"What's in a name? That which we call a rose by any other name would smell as sweet." -- Romeo to Juliet, in reply to her complaint that his name is all that keeps him from her (a play by William Shakespeare)
WHILE BROWSING IN THE LIBRARY two weeks ago, i happened to pick up a book published in 2002 by Diana Laurillard entitled, "Rethinking University Teaching -- a framework for the effective use of learning technologies". Was quite excited when i learnt about Laurillard's five media forms for supporting active learning. They overlap almost neatly with Nichani's four Interactive Visual Explainers (2003).
'Narrative' is the same in both, 'Interactive' is equivalent to 'Explorative' and 'Adaptive' to 'Simulative'. Laurillard's 'Communicative' and 'Productive' are not in Nichani's classification, but they coincide with the 'Collaborative' and 'Constructive' in my extrapolation last year (see 'Industry' vs. 'Academia' III).
Just now, during a lunchtime talk, when the manager of the eLearning Competency Centre mentioned Dr Ruth Clark's Four Learning Architectures, my curiosity was piqued. Other than the different names, 'Receptive', 'Directive', 'Explorative' and 'Guided Discovery' seem to be identical to Nichani's 'Narrative', 'Instructive', 'Explorative' and 'Simulative'!
JUST WHOSE CLASSIFICATION came first? Did one know about the other's work? Or is this a case of great minds think alike?
i began to search for information on Clark and her work. Found a number of interesting things, among them: Clark's learning architectures have been adopted by Cisco in its learning objects model. Clark also has a book entitled E-Learning and the Science of Instruction: Proven guidelines for consumers and designers of multimedia learning. Must borrow this book soon.
These days, as i continued working on the InfoGraphics Design projects for my part-time studies, different theories are beginning to fall into place as in a jigsaw puzzle. Gagne's Nine Instructional Events (1985), Keller's ARCS model (1987), Lave & Wenger's situated learning (1991), Clark's architectures (2000), Nichani's explainers (2003), Laurillard's media forms (2002), Miller's Cognitve Load theory (1956), Merrill's Component Display Theory (1983), Reigeluth's Elaboration Theory (1983), Horton's layering tactics (2000) and Wurman's chunking tactics (2001).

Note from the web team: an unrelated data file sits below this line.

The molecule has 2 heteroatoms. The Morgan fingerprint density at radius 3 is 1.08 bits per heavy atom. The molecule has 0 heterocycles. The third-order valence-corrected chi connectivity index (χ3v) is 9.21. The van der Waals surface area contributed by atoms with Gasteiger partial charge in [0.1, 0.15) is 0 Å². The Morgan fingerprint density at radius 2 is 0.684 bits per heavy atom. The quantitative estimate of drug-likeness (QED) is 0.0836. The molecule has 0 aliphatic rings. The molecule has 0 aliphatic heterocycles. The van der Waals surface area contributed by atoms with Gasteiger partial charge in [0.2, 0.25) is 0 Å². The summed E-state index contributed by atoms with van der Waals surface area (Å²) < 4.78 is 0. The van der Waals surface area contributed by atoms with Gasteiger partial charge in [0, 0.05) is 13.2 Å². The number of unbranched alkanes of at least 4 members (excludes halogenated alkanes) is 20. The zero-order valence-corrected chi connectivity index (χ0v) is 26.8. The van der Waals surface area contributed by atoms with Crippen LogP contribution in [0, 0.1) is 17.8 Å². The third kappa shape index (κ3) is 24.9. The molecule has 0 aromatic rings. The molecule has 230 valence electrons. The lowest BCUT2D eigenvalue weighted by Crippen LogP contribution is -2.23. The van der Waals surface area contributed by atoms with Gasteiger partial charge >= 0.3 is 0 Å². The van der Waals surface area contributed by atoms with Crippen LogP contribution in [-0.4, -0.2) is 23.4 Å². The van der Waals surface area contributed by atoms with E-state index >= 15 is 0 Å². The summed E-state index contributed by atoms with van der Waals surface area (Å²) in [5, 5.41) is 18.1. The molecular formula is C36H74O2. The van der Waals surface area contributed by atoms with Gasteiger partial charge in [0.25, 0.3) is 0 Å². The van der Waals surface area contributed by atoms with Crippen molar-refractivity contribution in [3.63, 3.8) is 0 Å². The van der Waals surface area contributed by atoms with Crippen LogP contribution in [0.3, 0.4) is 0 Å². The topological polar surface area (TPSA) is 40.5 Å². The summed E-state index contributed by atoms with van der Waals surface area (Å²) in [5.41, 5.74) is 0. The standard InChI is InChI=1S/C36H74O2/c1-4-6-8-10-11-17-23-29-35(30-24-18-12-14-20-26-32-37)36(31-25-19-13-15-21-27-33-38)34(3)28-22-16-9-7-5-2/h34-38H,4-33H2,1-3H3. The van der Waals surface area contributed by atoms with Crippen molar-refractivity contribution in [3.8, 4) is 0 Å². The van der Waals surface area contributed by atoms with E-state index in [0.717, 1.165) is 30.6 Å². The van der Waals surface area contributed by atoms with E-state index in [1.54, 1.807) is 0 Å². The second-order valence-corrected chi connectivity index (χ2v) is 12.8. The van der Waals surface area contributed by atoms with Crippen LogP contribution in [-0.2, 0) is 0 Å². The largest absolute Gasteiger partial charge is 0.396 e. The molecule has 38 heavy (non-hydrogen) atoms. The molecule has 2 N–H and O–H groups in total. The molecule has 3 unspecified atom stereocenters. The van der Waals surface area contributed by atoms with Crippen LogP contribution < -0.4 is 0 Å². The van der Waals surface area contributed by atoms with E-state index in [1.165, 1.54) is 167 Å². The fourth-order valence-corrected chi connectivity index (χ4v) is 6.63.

After so many wild goose chases, the trail is finally getting hot!
Borrowed Clark's book on 5th May. As i read, my eyes widened with wonder. Here's a treasure trove!
Did more search on Clark's work. Found a paper that defines and illustrates six principles for media elements and another paper that identifies seven types of communicative purposes for graphics. Spent some time mapping the related theories. The trail just got hotter and hotter!
On May 20, attended an introductory seminar on Information Mapping. Was struck by two things: First, their information types coincide with Merrill's components, namely, Fact, Concept, Process, Procedure and Principle. They have one more type, that is, Structure, for structural information such as graphics, tables, labels, and so on. Second, the president and CEO of Information Mapping Inc. Mr Douglas Gorman affirmed that they work closely with Dr Ruth Clark.
Bingo! The new challenge is: How to make so many theories and principles seem common sense and natural for daily application by teaching staff?
Had a very interesting discussion with a colleague H. towards the end of last month. He teaches the design of promotional materials in the polytechnic. As i explained the overall concept of my training programme, he zoomed in and out with ease, pointing out the flaws in my presentation, the graphics, and so on. The bottom line was: i need to walk my talk!
More work! Almost a 'tear my hair out' moment. Outwardly, still had to remain calm and thank this colleague for his invaluable insights. Now, awaiting his return from a one-month holiday in NZ. Hopefully, we'll have a synergistic partnership in this programme.